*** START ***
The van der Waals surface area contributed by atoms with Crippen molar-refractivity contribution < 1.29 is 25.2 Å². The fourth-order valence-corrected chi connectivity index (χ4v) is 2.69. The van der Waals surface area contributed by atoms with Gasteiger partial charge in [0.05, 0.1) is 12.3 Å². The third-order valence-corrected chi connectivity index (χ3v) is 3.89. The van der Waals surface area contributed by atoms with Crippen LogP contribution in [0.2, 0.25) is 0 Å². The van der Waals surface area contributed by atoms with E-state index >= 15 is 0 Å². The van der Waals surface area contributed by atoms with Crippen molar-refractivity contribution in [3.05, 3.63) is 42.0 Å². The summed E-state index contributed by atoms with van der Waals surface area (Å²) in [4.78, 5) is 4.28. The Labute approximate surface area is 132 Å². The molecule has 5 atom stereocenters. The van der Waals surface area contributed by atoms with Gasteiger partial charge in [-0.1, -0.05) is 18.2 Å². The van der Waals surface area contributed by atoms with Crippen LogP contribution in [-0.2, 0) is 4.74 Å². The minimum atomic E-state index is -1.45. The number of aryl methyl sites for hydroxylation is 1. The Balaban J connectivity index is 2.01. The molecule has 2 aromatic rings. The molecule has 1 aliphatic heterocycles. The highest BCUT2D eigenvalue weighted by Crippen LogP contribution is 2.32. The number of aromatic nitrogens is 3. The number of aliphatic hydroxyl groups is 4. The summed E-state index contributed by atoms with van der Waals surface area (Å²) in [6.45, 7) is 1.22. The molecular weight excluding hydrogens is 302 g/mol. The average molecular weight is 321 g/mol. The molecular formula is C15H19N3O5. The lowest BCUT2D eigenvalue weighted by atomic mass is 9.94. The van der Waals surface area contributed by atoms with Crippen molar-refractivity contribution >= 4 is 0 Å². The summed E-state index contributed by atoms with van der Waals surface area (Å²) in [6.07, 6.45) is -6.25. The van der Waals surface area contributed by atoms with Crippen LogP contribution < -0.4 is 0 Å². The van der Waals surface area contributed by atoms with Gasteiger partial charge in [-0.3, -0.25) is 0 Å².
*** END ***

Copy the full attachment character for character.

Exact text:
The van der Waals surface area contributed by atoms with Crippen molar-refractivity contribution < 1.29 is 25.2 Å². The fourth-order valence-corrected chi connectivity index (χ4v) is 2.69. The van der Waals surface area contributed by atoms with Gasteiger partial charge in [0.05, 0.1) is 12.3 Å². The third-order valence-corrected chi connectivity index (χ3v) is 3.89. The van der Waals surface area contributed by atoms with Crippen LogP contribution in [0.2, 0.25) is 0 Å². The van der Waals surface area contributed by atoms with E-state index >= 15 is 0 Å². The van der Waals surface area contributed by atoms with Crippen molar-refractivity contribution in [3.05, 3.63) is 42.0 Å². The summed E-state index contributed by atoms with van der Waals surface area (Å²) in [4.78, 5) is 4.28. The Labute approximate surface area is 132 Å². The molecule has 5 atom stereocenters. The van der Waals surface area contributed by atoms with Gasteiger partial charge in [-0.1, -0.05) is 18.2 Å². The van der Waals surface area contributed by atoms with Crippen LogP contribution in [-0.2, 0) is 4.74 Å². The minimum atomic E-state index is -1.45. The number of aryl methyl sites for hydroxylation is 1. The Balaban J connectivity index is 2.01. The molecule has 2 aromatic rings. The molecule has 1 aliphatic heterocycles. The highest BCUT2D eigenvalue weighted by Crippen LogP contribution is 2.32. The number of aromatic nitrogens is 3. The number of aliphatic hydroxyl groups is 4. The summed E-state index contributed by atoms with van der Waals surface area (Å²) in [6.45, 7) is 1.22. The molecular weight excluding hydrogens is 302 g/mol. The average molecular weight is 321 g/mol. The molecular formula is C15H19N3O5. The lowest BCUT2D eigenvalue weighted by atomic mass is 9.94. The van der Waals surface area contributed by atoms with Crippen molar-refractivity contribution >= 4 is 0 Å². The summed E-state index contributed by atoms with van der Waals surface area (Å²) in [6.07, 6.45) is -6.25. The van der Waals surface area contributed by atoms with Crippen LogP contribution < -0.4 is 0 Å². The van der Waals surface area contributed by atoms with Gasteiger partial charge in [-0.3, -0.25) is 0 Å².